“Immortal Appendages” by Clelia Furlan

I was looking at my face in the mirror this morning and discovered something I immediately disliked. My nose has got two creases at the sides, where it abruptly transitions into cheek(s); this spot, due to how close the nose-skin and cheek-skin are, is quite red and tends to develop pimples. It’s mildly disgusting, and it adds to a fairly sizeable list of grievances I have accumulated against my nose over the years (which all, in one way or another, revolve around it being too big and lumpy).

But while I was compulsively (and uselessly, because thirty seconds of smoothness are not going to compensate for twenty years of creases) pulling the two pieces of skin apart with my hands, I remembered something my friend Isabella C (not to be confused with Isabella D, who hates her nose) said a while ago. It was something like “big family noses don’t get enough love”. She’s right, of course: our obsession with tiny, straight noses (especially in women) is a paradigmatic instance of useless conformity and blinds us to what makes us special and to our history. I thought about my parents, neither of whom sports a particularly dainty nose but both of whom have always been (slightly ironically, but with a hint of fundamental sincerity) proud of their “important” appendages (their adjective). And I thought about my ancestors, whose protuberances I inherited, and who were probably often too busy and/or not bombarded by such pervasive beauty standards to care about the creases in their noses. I thought about how sometimes you can find your nose in the portrait of a great-great-etc grandfather from 150 years ago; and in the end I thought, really, why should I care so much about aesthetics? When on the other plate is eternity.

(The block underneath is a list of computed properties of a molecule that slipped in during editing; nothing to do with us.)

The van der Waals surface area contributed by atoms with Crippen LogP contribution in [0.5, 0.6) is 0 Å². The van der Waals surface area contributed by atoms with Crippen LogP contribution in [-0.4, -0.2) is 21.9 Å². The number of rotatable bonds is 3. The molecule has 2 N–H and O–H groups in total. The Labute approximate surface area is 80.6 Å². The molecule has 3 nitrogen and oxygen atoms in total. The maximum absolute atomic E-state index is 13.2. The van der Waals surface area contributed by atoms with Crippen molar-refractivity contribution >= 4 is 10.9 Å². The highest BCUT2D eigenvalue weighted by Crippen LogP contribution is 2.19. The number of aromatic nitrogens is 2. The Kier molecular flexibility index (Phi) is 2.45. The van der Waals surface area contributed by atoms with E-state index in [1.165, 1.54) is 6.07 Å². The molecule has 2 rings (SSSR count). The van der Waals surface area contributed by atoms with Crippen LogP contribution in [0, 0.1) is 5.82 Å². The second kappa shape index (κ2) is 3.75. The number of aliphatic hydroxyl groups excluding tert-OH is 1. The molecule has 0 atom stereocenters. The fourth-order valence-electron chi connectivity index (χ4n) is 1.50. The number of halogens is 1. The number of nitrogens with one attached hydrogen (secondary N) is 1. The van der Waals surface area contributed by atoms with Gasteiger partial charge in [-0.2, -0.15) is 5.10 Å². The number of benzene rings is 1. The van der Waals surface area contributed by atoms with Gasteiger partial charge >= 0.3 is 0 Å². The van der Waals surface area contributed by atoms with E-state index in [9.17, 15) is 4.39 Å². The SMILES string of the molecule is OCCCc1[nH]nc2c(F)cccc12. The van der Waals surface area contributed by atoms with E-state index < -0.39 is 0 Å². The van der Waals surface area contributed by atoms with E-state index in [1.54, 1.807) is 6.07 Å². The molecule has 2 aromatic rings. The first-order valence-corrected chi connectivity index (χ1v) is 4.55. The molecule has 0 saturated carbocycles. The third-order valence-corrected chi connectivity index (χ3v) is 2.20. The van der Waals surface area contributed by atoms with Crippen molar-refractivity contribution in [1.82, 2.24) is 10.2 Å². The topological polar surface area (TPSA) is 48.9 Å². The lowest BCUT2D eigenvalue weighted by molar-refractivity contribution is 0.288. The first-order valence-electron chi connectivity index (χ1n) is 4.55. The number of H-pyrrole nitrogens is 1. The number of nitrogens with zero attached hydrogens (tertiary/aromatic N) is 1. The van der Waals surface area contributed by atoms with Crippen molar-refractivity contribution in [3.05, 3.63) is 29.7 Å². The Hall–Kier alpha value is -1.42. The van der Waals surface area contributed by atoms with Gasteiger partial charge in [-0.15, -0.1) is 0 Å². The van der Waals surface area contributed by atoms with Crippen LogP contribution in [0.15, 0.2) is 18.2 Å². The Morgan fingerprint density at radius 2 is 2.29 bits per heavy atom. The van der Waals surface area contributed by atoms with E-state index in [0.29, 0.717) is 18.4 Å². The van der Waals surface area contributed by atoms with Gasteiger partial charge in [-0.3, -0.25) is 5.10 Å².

Originally from Gorizia in North-eastern Italy, Clelia Furlan moved to the U.K. to study Philosophy at Cambridge and later at Warwick. She now works in the culture and heritage sector, is training as a live arts producer, and writes bits and bobs in her spare time. She’s currently based in Coventry. WEBSITE: http://www.cavgr.com | SOCIAL MEDIA: @cavgr_ on Twitter and Instagram

Photo by Joseph Greve.

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